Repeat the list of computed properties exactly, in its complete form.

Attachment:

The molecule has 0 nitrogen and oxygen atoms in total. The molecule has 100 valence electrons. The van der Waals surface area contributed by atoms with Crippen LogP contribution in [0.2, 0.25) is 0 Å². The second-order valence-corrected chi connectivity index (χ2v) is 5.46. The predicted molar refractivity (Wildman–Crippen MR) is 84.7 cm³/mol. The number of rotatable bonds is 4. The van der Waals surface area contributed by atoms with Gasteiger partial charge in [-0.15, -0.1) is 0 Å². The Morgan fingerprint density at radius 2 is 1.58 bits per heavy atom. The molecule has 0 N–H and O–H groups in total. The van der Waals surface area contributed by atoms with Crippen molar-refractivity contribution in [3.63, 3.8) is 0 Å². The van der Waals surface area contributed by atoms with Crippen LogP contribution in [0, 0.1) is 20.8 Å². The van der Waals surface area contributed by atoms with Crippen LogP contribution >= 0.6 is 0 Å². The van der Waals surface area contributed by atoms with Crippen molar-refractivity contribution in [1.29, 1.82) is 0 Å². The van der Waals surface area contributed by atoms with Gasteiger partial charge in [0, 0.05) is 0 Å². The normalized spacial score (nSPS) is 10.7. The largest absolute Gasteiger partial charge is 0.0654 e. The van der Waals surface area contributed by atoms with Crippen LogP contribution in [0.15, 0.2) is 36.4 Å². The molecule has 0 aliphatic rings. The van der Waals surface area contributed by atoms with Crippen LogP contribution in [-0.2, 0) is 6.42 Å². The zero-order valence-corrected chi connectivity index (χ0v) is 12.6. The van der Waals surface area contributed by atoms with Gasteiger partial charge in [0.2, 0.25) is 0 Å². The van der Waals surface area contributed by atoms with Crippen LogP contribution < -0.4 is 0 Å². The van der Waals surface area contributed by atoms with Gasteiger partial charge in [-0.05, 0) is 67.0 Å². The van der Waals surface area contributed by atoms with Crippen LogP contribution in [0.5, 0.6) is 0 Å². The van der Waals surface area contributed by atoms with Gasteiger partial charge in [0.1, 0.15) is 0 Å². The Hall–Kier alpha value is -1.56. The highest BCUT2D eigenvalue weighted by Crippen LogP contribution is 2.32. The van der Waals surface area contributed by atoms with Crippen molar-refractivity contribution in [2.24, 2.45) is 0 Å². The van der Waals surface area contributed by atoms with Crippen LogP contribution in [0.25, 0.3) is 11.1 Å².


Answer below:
The molecule has 0 nitrogen and oxygen atoms in total. The molecule has 100 valence electrons. The van der Waals surface area contributed by atoms with Crippen LogP contribution in [0.2, 0.25) is 0 Å². The second-order valence-corrected chi connectivity index (χ2v) is 5.46. The predicted molar refractivity (Wildman–Crippen MR) is 84.7 cm³/mol. The number of rotatable bonds is 4. The van der Waals surface area contributed by atoms with Gasteiger partial charge in [-0.15, -0.1) is 0 Å². The Morgan fingerprint density at radius 2 is 1.58 bits per heavy atom. The molecule has 0 N–H and O–H groups in total. The van der Waals surface area contributed by atoms with Crippen molar-refractivity contribution in [3.63, 3.8) is 0 Å². The van der Waals surface area contributed by atoms with Crippen LogP contribution in [0, 0.1) is 20.8 Å². The van der Waals surface area contributed by atoms with Crippen LogP contribution >= 0.6 is 0 Å². The van der Waals surface area contributed by atoms with Crippen molar-refractivity contribution in [1.29, 1.82) is 0 Å². The van der Waals surface area contributed by atoms with Gasteiger partial charge in [0, 0.05) is 0 Å². The normalized spacial score (nSPS) is 10.7. The largest absolute Gasteiger partial charge is 0.0654 e. The van der Waals surface area contributed by atoms with Crippen LogP contribution in [0.15, 0.2) is 36.4 Å². The molecule has 0 aliphatic rings. The van der Waals surface area contributed by atoms with Crippen LogP contribution in [-0.2, 0) is 6.42 Å². The zero-order valence-corrected chi connectivity index (χ0v) is 12.6. The van der Waals surface area contributed by atoms with Gasteiger partial charge in [0.2, 0.25) is 0 Å². The van der Waals surface area contributed by atoms with Crippen LogP contribution < -0.4 is 0 Å². The van der Waals surface area contributed by atoms with Gasteiger partial charge in [-0.05, 0) is 67.0 Å². The van der Waals surface area contributed by atoms with Crippen LogP contribution in [0.5, 0.6) is 0 Å². The van der Waals surface area contributed by atoms with Gasteiger partial charge in [0.1, 0.15) is 0 Å². The Hall–Kier alpha value is -1.56. The highest BCUT2D eigenvalue weighted by Crippen LogP contribution is 2.32. The van der Waals surface area contributed by atoms with Crippen molar-refractivity contribution in [2.24, 2.45) is 0 Å². The van der Waals surface area contributed by atoms with Crippen LogP contribution in [0.25, 0.3) is 11.1 Å².